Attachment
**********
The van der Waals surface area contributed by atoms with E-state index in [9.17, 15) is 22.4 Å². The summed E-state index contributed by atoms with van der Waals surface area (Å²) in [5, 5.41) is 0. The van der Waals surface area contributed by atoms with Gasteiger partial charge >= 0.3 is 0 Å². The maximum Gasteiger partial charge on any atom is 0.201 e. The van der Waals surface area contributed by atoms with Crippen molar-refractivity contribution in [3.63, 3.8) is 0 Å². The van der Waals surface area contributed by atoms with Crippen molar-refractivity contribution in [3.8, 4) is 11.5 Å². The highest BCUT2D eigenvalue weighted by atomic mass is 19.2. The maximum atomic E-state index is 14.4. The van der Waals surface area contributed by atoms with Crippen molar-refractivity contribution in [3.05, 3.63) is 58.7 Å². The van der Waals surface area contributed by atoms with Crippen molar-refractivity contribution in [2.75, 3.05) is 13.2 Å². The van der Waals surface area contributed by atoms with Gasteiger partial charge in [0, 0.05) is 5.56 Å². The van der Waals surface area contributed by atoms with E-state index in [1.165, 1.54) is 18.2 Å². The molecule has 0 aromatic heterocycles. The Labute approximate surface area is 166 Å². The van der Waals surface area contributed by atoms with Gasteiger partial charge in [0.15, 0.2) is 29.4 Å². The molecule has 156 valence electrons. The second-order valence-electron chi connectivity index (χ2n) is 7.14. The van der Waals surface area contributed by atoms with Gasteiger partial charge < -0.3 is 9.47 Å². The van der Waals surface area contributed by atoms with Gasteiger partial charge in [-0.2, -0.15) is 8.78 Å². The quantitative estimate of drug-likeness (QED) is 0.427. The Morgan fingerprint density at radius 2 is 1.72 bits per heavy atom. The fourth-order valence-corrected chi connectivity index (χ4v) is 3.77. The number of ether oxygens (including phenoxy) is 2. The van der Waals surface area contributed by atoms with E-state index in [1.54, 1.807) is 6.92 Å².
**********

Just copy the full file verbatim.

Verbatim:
The van der Waals surface area contributed by atoms with E-state index in [9.17, 15) is 22.4 Å². The summed E-state index contributed by atoms with van der Waals surface area (Å²) in [5, 5.41) is 0. The van der Waals surface area contributed by atoms with Gasteiger partial charge >= 0.3 is 0 Å². The maximum Gasteiger partial charge on any atom is 0.201 e. The van der Waals surface area contributed by atoms with Crippen molar-refractivity contribution in [3.63, 3.8) is 0 Å². The van der Waals surface area contributed by atoms with Crippen molar-refractivity contribution in [3.8, 4) is 11.5 Å². The highest BCUT2D eigenvalue weighted by atomic mass is 19.2. The maximum atomic E-state index is 14.4. The van der Waals surface area contributed by atoms with Crippen molar-refractivity contribution in [3.05, 3.63) is 58.7 Å². The van der Waals surface area contributed by atoms with Crippen molar-refractivity contribution in [2.75, 3.05) is 13.2 Å². The van der Waals surface area contributed by atoms with Gasteiger partial charge in [0, 0.05) is 5.56 Å². The van der Waals surface area contributed by atoms with E-state index in [1.165, 1.54) is 18.2 Å². The molecule has 0 aromatic heterocycles. The Labute approximate surface area is 166 Å². The van der Waals surface area contributed by atoms with Gasteiger partial charge in [0.15, 0.2) is 29.4 Å². The molecule has 156 valence electrons. The second-order valence-electron chi connectivity index (χ2n) is 7.14. The van der Waals surface area contributed by atoms with Gasteiger partial charge < -0.3 is 9.47 Å². The van der Waals surface area contributed by atoms with Gasteiger partial charge in [-0.2, -0.15) is 8.78 Å². The quantitative estimate of drug-likeness (QED) is 0.427. The Morgan fingerprint density at radius 2 is 1.72 bits per heavy atom. The fourth-order valence-corrected chi connectivity index (χ4v) is 3.77. The number of ether oxygens (including phenoxy) is 2. The van der Waals surface area contributed by atoms with E-state index in [1.54, 1.807) is 6.92 Å².